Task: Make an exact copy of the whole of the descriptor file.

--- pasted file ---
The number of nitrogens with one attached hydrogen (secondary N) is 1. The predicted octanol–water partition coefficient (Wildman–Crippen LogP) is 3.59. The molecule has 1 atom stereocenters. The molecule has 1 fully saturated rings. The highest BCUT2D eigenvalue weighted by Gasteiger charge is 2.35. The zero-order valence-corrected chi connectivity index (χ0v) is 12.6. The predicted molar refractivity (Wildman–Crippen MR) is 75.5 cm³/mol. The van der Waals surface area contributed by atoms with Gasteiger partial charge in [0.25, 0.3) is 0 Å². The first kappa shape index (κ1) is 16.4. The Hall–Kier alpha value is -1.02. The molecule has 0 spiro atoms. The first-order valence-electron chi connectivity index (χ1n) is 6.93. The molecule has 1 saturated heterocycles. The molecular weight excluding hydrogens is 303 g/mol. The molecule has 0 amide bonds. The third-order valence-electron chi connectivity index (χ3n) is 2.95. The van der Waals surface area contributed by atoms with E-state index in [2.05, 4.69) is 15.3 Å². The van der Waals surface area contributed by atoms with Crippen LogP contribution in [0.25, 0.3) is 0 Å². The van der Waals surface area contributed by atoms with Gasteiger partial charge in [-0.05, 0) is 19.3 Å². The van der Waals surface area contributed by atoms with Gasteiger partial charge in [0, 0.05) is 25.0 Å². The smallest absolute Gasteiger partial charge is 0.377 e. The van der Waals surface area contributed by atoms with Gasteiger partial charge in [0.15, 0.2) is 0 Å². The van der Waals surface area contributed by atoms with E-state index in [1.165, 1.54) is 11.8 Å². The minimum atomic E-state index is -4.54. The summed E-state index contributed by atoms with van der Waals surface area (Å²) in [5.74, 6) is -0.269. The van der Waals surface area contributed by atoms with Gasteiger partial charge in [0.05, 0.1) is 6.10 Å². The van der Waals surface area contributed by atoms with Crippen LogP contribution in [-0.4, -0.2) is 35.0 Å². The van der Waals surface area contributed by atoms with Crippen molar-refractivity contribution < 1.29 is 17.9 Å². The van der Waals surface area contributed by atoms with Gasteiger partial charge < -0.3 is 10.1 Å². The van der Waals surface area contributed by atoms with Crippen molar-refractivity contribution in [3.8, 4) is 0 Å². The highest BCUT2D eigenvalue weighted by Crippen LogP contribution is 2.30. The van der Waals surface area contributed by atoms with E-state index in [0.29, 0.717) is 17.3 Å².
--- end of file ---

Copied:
The number of nitrogens with one attached hydrogen (secondary N) is 1. The predicted octanol–water partition coefficient (Wildman–Crippen LogP) is 3.59. The molecule has 1 atom stereocenters. The molecule has 1 fully saturated rings. The highest BCUT2D eigenvalue weighted by Gasteiger charge is 2.35. The zero-order valence-corrected chi connectivity index (χ0v) is 12.6. The predicted molar refractivity (Wildman–Crippen MR) is 75.5 cm³/mol. The van der Waals surface area contributed by atoms with Gasteiger partial charge in [0.25, 0.3) is 0 Å². The first kappa shape index (κ1) is 16.4. The Hall–Kier alpha value is -1.02. The molecule has 0 spiro atoms. The first-order valence-electron chi connectivity index (χ1n) is 6.93. The molecule has 1 saturated heterocycles. The molecular weight excluding hydrogens is 303 g/mol. The molecule has 0 amide bonds. The third-order valence-electron chi connectivity index (χ3n) is 2.95. The van der Waals surface area contributed by atoms with E-state index in [2.05, 4.69) is 15.3 Å². The van der Waals surface area contributed by atoms with Crippen LogP contribution in [0.25, 0.3) is 0 Å². The van der Waals surface area contributed by atoms with Gasteiger partial charge in [-0.05, 0) is 19.3 Å². The van der Waals surface area contributed by atoms with Gasteiger partial charge in [0, 0.05) is 25.0 Å². The smallest absolute Gasteiger partial charge is 0.377 e. The van der Waals surface area contributed by atoms with Gasteiger partial charge in [0.15, 0.2) is 0 Å². The van der Waals surface area contributed by atoms with E-state index in [1.165, 1.54) is 11.8 Å². The minimum atomic E-state index is -4.54. The summed E-state index contributed by atoms with van der Waals surface area (Å²) in [5.74, 6) is -0.269. The van der Waals surface area contributed by atoms with Gasteiger partial charge in [0.05, 0.1) is 6.10 Å². The van der Waals surface area contributed by atoms with Crippen LogP contribution in [-0.4, -0.2) is 35.0 Å². The van der Waals surface area contributed by atoms with Crippen molar-refractivity contribution < 1.29 is 17.9 Å². The van der Waals surface area contributed by atoms with Gasteiger partial charge < -0.3 is 10.1 Å². The van der Waals surface area contributed by atoms with Crippen molar-refractivity contribution in [3.8, 4) is 0 Å². The highest BCUT2D eigenvalue weighted by Crippen LogP contribution is 2.30. The van der Waals surface area contributed by atoms with E-state index in [0.29, 0.717) is 17.3 Å².